When you’re browsing the used inventory of dealerships and see an alarmingly low-cost vehicle, what’s the first thought that goes through your head? Maybe it’s, “Man, that thing must be a piece of crap,” or “hey, that’s a good deal!” Depending on how you answered that question, you might be on your way to making a horrible decision. There is a difference in connotation between “cheap,” and the right type of cheap (ahem, affordable) — even if they’re the same word. After all, not all dealerships are trustworthy, especially if they aren’t a certified franchised dealership.
A vehicle can be low costing compared to its original MSRP, labeled as cheap, and still provide great value for your dollar. A vehicle that has an unwarranted low price that’s too good to be true, and just considered “cheap” can’t.
That’s the major difference, and it’s important to have a full understanding of that.
“Cheap” is Never a Good Deal
The vehicle with the big painted price on the windshield in some obnoxious color followed by plenty of exclamation points, featured in a broken-down, second-hand car dealership, is not the place to look for a “cheap” car. Especially if it’s being sold by a single car salesman that’s half-balding, chewing on a toothpick, dripping in gold, wearing the most obnoxious suit possible, who then speed walks over to you before you’ve even entered the car lot.
Chances are, this is the type of “cheap” that movie makers would make fun of. Fast-forward to the reasonable friend telling you not to buy it because something just seems off, but you buy it anyway. Enter the one-week later interlude, where you’re doing a stunt roll out of a car that decided to catch fire on a back road while chugging along at 25 mph.
Exaggeration aside, chances are it’s a lemon. Which (in a nutshell) is a vehicle that’s experienced severe, repeated damage, and been given a fresh Bondo-and glossy spray paint-job a mere ten minutes before you arrived to make it look like everything is fine and dandy. When it reality, it’s not, and nothing has been fixed on the vehicle.
While there are lemon laws in place, dealerships like the one mentioned above still get away with selling these kinds of car sometimes. Always inspect any used car before buying, and check the vehicle history report. If there isn’t one, classify it as a “cheap” car – the wrong kind of cheap – and walk away.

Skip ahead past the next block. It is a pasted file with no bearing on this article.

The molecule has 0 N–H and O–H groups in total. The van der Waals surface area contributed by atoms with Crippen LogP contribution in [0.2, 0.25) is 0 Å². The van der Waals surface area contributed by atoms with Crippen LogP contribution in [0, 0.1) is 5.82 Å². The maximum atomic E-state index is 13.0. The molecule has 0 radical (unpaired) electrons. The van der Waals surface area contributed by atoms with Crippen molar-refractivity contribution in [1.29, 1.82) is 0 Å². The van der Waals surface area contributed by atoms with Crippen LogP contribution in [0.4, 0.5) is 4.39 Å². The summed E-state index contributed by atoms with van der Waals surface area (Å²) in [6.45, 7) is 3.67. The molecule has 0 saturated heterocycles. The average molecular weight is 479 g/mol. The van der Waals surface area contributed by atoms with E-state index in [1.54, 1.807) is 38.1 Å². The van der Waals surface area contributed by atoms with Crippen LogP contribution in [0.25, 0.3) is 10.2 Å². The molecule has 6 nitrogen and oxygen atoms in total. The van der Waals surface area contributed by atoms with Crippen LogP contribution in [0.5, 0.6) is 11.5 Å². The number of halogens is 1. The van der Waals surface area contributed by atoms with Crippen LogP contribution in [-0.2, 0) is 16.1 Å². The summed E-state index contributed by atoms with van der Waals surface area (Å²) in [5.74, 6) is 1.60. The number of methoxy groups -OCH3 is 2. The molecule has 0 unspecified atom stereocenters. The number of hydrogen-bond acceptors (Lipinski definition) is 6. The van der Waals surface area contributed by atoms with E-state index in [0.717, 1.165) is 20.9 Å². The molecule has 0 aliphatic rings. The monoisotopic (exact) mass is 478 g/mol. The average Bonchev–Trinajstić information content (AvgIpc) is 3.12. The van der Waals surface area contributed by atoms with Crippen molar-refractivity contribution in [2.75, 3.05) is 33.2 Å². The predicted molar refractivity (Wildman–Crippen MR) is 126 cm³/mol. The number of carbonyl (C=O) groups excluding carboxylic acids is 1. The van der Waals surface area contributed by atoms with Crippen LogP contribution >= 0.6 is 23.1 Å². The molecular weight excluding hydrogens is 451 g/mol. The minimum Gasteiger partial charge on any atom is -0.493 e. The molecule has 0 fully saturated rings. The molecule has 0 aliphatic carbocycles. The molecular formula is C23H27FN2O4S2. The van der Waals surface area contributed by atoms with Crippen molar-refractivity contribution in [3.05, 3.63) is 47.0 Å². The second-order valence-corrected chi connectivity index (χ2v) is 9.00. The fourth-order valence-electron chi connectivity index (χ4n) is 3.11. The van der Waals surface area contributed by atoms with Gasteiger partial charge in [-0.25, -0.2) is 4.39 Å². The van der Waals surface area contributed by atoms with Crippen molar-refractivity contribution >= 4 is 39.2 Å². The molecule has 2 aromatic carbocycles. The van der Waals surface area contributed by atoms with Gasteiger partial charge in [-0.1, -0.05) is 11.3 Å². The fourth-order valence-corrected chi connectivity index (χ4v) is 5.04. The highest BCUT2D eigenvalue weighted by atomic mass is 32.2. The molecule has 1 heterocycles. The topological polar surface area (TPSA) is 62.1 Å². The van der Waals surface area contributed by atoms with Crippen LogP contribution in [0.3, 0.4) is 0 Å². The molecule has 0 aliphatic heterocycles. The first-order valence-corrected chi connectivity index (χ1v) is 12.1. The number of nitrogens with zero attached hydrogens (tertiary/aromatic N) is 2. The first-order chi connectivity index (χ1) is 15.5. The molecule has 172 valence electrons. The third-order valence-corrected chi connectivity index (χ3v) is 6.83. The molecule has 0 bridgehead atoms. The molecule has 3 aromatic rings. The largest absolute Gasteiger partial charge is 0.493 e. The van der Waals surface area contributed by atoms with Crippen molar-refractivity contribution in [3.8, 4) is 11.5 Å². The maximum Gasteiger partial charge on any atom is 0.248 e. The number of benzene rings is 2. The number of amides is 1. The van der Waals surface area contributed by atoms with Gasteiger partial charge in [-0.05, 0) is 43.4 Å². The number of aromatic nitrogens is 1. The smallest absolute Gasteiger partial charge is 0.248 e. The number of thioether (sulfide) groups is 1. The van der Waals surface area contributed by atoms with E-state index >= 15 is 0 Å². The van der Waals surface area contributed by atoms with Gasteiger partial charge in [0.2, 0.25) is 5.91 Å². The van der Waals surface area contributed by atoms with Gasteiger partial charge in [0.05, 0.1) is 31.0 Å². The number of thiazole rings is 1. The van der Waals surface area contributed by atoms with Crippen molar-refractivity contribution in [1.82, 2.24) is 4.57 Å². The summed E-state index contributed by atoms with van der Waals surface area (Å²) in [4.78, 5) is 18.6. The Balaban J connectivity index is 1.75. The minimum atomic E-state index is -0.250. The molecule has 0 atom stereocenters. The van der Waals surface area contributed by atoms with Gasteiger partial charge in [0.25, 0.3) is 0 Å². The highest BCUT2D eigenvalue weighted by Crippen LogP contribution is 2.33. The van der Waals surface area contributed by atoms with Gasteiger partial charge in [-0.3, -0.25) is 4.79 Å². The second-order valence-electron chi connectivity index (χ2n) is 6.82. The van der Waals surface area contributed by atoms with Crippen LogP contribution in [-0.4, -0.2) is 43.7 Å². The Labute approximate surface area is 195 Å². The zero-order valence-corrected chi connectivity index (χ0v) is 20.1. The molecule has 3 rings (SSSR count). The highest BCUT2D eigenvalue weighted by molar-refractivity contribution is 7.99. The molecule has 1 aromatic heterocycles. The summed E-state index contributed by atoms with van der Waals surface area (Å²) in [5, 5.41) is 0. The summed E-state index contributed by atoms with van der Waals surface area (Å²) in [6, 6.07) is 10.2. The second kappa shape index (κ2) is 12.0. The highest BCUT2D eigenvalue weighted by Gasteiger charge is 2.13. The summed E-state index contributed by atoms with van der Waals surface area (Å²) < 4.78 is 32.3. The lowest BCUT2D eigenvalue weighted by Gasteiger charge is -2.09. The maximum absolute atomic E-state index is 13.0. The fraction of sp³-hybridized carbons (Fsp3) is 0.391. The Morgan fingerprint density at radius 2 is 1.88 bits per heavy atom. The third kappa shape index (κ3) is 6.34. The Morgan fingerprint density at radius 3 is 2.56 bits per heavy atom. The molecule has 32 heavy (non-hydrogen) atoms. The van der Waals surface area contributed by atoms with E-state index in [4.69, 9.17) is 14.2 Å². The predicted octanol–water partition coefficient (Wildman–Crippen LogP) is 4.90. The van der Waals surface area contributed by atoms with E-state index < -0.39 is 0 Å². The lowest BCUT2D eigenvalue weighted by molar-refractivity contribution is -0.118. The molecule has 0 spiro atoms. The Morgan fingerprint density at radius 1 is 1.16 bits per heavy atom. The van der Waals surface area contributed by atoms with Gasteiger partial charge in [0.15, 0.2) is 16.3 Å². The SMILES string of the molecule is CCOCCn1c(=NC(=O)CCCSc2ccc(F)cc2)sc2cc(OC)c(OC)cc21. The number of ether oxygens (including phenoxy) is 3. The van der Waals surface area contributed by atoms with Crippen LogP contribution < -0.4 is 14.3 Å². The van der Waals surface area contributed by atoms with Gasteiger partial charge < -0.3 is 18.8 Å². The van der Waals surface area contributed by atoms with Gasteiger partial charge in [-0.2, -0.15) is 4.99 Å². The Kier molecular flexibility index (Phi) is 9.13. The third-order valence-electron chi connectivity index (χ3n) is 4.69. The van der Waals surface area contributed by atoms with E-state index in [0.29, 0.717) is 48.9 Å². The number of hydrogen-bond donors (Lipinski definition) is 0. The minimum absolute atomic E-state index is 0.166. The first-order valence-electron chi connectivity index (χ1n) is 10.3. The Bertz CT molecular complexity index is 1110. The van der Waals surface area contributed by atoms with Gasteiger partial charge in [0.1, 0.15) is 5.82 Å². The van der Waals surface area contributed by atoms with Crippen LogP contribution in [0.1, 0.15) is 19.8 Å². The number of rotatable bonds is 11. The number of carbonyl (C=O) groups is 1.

The Right Type of Cheap is a Good Deal
Finding the right type of cheap isn’t hard, and there are plenty of used cars out there that are in good condition. Start by looking at certified dealerships, and consider purchasing a CPO – a vehicle certified in like-new condition thanks to extensive inspections and repairs from the automaker, and therefore exclusive to certified dealers of that brand.
The type of cheap you’re looking for is in relation to original MSRP of the vehicle — not a $1,000 beater that will only last a week, like the one mentioned above. Since a vehicle depreciates (on average) by 20% in the first year of ownership, you can land a vehicle that’s almost 3/4 of the price that it originally was.
Luxury cars are especially cheap vehicles, and most depreciate much faster than average. Don’t be surprised if you find yourself picking up a range-topping Mercedes model that’s five years old — certified pre-owned or not — for the price of your average $34,000 economy sedan in 2016.
It might take a little bit more legwork than buying the first “cheap” car you see, but it still isn’t that hard, especially if you go to a trusted source: A.K.A. a certified franchised dealer. Therefore, you shouldn’t be afraid of buying the right type of cheap. Especially since it can save you a great deal of money.